I want to semi-automate the process of loading products (in the form of cardboard box) to trucks.

Current process utilizes manual pallet jack to bring the pallet full of cases inside the trucks, then the box will be stacked manually, so in total there is three worker involved on the process.

What I'm looking for is to try to increase the efficiency (more boxes handled in shorter amount of time), and my first idea is by removing the manual pallet transfer and changing it to transfer the boxes through a conveyor inside the truck. But, I'm still not sure if this is the most efficient way to do this. Is there any other way to increase the efficiency?

The rules that needs to be obeyed on this improvement: no pallet inside the trucks, because the shipment needs to be non-palletized

Other solutions that I have explored is the slip-sheet loading method, but this involves renting forklifts and could be much more expensive.

  • $\begingroup$ Investigate box handling in warehouses and trucks where the sides are removable. $\endgroup$
    – Solar Mike
    Aug 19, 2021 at 7:08
  • $\begingroup$ is this an exam question? $\endgroup$
    – jsotola
    Aug 19, 2021 at 12:19
  • 1
    $\begingroup$ @SolarMike, that's not an option for North American operations - no one would be able to unload it. $\endgroup$
    – Tiger Guy
    Aug 19, 2021 at 13:03
  • $\begingroup$ @TigerGuy is the OP in North America? There are other countries in the World... If you look at the OP's profile you may find out... In other countries we have trailers with "soft" sides etc... $\endgroup$
    – Solar Mike
    Aug 19, 2021 at 14:06
  • $\begingroup$ @SolarMike, of course you're right, but driving into trailers makes me think it's NA, or at least a sea container loading operation. If side loading were available where he is he would know it, plus your warehouse has to be built to allow side loading. $\endgroup$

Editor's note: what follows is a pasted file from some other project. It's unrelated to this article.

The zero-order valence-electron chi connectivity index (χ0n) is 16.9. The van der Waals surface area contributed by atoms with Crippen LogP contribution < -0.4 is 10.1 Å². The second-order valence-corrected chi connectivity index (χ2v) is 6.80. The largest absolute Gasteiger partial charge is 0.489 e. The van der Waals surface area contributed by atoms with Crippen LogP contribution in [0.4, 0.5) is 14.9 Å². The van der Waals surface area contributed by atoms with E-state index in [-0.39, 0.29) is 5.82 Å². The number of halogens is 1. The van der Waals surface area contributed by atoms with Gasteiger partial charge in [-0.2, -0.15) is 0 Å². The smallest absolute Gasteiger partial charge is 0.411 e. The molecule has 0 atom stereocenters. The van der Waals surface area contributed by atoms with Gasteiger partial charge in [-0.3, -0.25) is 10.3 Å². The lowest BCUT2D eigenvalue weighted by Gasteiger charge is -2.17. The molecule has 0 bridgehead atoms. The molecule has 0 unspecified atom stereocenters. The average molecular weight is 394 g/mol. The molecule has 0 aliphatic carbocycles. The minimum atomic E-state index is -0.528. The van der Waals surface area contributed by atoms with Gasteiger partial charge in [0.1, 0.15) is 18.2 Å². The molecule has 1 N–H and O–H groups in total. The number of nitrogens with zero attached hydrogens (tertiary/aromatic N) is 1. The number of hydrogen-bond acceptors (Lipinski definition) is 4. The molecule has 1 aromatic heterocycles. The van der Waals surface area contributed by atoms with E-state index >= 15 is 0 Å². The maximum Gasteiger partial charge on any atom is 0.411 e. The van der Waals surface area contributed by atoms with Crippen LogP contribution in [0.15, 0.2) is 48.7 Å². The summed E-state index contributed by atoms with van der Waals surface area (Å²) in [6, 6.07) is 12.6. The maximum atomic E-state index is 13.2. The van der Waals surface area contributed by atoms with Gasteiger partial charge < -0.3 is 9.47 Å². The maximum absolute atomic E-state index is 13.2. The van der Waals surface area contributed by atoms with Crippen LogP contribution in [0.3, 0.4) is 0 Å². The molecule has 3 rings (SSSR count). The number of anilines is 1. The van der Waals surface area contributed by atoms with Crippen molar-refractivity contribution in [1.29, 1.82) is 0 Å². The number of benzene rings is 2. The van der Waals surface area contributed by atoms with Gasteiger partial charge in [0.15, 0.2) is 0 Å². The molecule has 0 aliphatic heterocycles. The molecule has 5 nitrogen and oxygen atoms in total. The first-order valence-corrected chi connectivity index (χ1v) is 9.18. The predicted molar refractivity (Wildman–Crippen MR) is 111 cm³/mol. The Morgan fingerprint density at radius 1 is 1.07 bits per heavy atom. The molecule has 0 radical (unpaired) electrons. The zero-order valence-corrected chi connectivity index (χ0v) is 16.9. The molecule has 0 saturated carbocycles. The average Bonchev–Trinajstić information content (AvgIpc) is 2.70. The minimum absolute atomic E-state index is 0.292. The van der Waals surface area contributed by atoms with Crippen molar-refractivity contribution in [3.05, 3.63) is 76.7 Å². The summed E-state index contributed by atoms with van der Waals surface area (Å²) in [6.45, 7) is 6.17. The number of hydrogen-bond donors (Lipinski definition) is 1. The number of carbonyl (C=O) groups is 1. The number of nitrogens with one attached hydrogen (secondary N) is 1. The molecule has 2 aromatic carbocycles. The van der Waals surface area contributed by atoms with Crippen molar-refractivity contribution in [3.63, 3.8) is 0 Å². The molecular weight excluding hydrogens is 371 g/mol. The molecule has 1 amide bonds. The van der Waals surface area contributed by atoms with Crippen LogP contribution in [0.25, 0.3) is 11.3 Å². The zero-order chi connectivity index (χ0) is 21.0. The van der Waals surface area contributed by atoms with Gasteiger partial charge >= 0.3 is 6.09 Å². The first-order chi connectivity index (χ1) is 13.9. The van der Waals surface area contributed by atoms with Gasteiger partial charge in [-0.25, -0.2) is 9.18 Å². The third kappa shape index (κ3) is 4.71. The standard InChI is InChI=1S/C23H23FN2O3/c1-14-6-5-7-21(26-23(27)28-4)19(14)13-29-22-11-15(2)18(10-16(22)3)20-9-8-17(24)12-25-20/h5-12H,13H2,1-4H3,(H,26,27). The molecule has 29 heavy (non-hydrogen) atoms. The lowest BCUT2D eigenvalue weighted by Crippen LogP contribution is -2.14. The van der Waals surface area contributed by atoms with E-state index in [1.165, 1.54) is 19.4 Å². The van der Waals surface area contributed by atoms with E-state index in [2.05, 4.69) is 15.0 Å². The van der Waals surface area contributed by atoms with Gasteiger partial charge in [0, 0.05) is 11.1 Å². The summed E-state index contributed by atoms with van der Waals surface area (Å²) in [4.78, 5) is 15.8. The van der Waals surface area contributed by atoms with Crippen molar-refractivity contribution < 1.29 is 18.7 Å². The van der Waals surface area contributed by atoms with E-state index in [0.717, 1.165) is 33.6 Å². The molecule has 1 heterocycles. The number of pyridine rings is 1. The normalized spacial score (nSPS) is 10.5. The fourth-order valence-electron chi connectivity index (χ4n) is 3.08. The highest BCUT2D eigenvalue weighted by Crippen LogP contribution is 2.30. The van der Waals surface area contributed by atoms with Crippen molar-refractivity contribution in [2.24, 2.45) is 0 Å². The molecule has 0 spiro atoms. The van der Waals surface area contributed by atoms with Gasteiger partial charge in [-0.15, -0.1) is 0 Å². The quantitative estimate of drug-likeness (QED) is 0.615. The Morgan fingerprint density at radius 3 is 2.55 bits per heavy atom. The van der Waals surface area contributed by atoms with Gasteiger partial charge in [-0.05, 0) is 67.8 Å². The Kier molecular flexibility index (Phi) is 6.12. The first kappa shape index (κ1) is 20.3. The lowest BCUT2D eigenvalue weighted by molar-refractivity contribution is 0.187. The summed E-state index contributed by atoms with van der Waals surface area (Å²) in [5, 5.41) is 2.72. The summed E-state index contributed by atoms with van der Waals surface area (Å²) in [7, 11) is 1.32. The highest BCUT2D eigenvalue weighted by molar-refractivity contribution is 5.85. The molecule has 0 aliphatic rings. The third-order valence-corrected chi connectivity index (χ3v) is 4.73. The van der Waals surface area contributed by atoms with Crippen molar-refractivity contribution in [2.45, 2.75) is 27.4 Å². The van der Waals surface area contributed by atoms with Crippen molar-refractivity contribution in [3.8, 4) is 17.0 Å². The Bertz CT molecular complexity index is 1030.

– Tiger Guy
    Aug 19, 2021 at 14:10

1 Answer 1


Solutions from cheapest to most expensive:

  1. Extendable non-powered conveyor. The first thing to do is stop building pallets so that you can take boxes off the pallet later. The first rule of waste reduction is avoid multiple handling actions. Example These are extremely common.
  2. Powered version of the above. Example Common for operations with a bit more cash and for unloading that trailer when it gets to its destination.
  3. Semi-permanent extending conveyor. Usually attached to a powered inlet conveyor. Example
  4. Permanent extendable conveyer. These are typically attached to an incoming conveyor system that drops boxes to the right dock door. Big Box retailers typically have one dock door per store, fed by an automated system. Example 1 Example 2

There are issues with extending conveyors, namely that you can no longer drive along the dock. You could theoretically also have robots move product onto a conveyor from a dropped pallet. The other option is live/walking floor trailers, but this really only works for dedicated lanes between your own facilities.

ETA: Please do not consider slipsheets. These will increase your damage rates, require more lift truck driver training, require expensive push-pull attachments, and you have to buy the slip sheets themselves, which is 100% waste. If you are stacking to the ceiling you will still have to throw cases onto the top of the slip-sheeted loads. Similarly, avoid clamp attachments unless you have a product that absolutely can take it.

  • $\begingroup$ Yeah, there are those Boston Dynamics Drinking Bird Robots which could probably load it directly from palette to truck. But I have to assume not cheap. $\endgroup$
    – DKNguyen
    Aug 19, 2021 at 13:30
  • $\begingroup$ @DKNguyen I think that a robot can do such things for standard size boxes but I don't think tech is ready yet to play tetris with oddball case sizes. Within ranges, pallet build via robots is proven tech. $\endgroup$
    – Tiger Guy
    Aug 19, 2021 at 13:35

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